At 9 a.m. Saturday, almost 350 Penn Medicine hospital patients were wheeled in their beds over to the newly opened $1.6 billion Pavilion tower — the largest capital project in the University of Pennsylvania’s history.
Doctors, nurses, and other staff helped transport Hospital of the University of Pennsylvania patients — including the most critical — across the University City campus.
The Pavilion boasts “1.5 million square feet, almost the same size as the newest Comcast tower,” said Kevin Mahoney, CEO of University of Pennsylvania Health System, noting that the project shared an architect in common, Norman Foster.
“It’s historic for the university, and a game changer for the hospital and the community,” said Amy Gutmann, president of the University of Pennsylvania, and President Joe Biden’s nominee for ambassador to Germany.
The design relied on input from Penn Medicine’s doctors and nurses, and even maintenance staff, as well as architecture, design, and construction professionals specializing in health care. Located in West Philadelphia, the Pavilion sits across the street from HUP and adjacent to the Perelman Center for Advanced Medicine. Bridges and tunnels connect all three facilities and their operations to one another.
Now the largest hospital in the country to achieve LEED Gold health-care certification, a green building rating system, the Pavilion “is 100% designed around the patient. They control the room, the temperature, the lighting, and even can video link with family” on a massive bedside television, and there are scanners for nurses’ and doctors’ badges to alert patients who is entering the room, Mahoney said.
The Pavilion is one of the largest hospital projects underway in the United States. The building is a 17-story facility with a helipad, 504 private patient rooms, and 47 operating rooms. The $1.6 billion price tag — roughly $1,000 per square foot — was paid for out of reserves, borrowing, and fund-raising, said Mahoney on a media tour prior to the opening. That includes a $95 million extra charge due to delays during the pandemic.
Transfer started Saturday morning
At 7 a.m. on Saturday, the Emergency Department on the west side of 34th Street closed — and the Pavilion’s Emergency Department on Convention Avenue opened, simultaneously.
“HUP will only have one active ED,” said Robin Wood, clinical director of Emergency and Observation Nursing.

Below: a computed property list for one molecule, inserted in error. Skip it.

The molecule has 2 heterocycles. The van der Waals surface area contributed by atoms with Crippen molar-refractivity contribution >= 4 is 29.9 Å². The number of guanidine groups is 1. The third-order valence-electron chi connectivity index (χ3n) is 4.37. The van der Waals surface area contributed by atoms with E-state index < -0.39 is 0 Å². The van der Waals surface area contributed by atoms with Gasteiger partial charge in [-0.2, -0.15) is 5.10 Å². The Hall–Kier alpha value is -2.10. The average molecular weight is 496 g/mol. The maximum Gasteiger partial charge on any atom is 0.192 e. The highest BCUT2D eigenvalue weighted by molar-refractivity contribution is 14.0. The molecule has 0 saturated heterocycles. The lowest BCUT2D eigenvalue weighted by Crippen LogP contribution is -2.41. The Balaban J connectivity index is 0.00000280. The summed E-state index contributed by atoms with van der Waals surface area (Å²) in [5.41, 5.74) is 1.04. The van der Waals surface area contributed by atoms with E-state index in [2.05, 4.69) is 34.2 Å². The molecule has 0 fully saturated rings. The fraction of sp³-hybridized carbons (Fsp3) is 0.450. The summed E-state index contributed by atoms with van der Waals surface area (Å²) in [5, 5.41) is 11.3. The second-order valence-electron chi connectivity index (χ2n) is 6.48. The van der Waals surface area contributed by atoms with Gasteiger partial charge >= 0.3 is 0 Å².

Both locations, however, would remain staffed until the last patient was treated and either discharged or admitted.
Starting at 9 a.m. and continuing throughout the day, 347 patients moved from HUP — across bridges and through a tunnel — into new rooms at the Pavilion. Cardiology, neurology, and cancer patients were transferred to the Pavilion. Patients remaining at HUP’s older campus include women’s health, OB-GYN, neonatal, and general surgery.
HUP employs about 8,680 Penn Medicine workers, in addition to 3,200 physicians, and over 3,000 contract staff.
Physicians such as Frances Jensen, chair of Penn Medicine’s neurology department, said critical patients will benefit from an embedded MRI machine, and hospital rooms that can be transformed into operating theaters if necessary. “So many places were cobbled together, and this is how a modern hospital should be,” she said.
“People coming to hospitals in the 21st century will be the sickest of the sick,” Jensen said, since telemedicine and other remote treatments have become more widely adopted in helping less critical patients.
MRIs and other equipment in hybrid operating rooms allow surgeons and physicians to work side-by-side, performing image-guided surgeries with more precision, said Daniel Yoshor, chair of Penn Medicine’s department of neurosurgery, on a tour. “We’re able to integrate research as well, in real time, while we’re treating stroke victims and other patients,” he said.
Natural light flows into the operating rooms, through large windows along the hallways — creating an improved working environment.
The rooms are built with future needs in mind, with wall panels that can be swapped out for installation of new technology.
Ohio State is the only facility larger in size and with more patient rooms than the Pavilion. Stanford University’s new hospital opened in 2019 at an estimated cost of $2 billion with 368 patient rooms — compared to HUP’s 504 — and was 824,000 square feet.
Although the costs for some West Coast megaprojects are greater than HUP’s $1.6 billion, that is due to earthquake design construction increases.
Sherry Sukol, 70, was surprised to find she would be the first patient transferred to the new building.
“I got a pacemaker two days ago,” she said from her room on the ninth floor of the Pavilion, where her large screen TV broadcast the names of every nurse and doctor who entered the room automatically -- and the Hallmark channel. Sukol was diagnosed in need of a mitral valve replacement, which she had put off due to the COVID-19 pandemic.
“I never imagined I’d be the first person to enter the hospital,” she said. The pandemic took a toll on Sukol, who was isolated at home and developed agoraphobia.
“Now I’m being treated by the best doctors in the country. And I feel very brave to have done this during COVID.”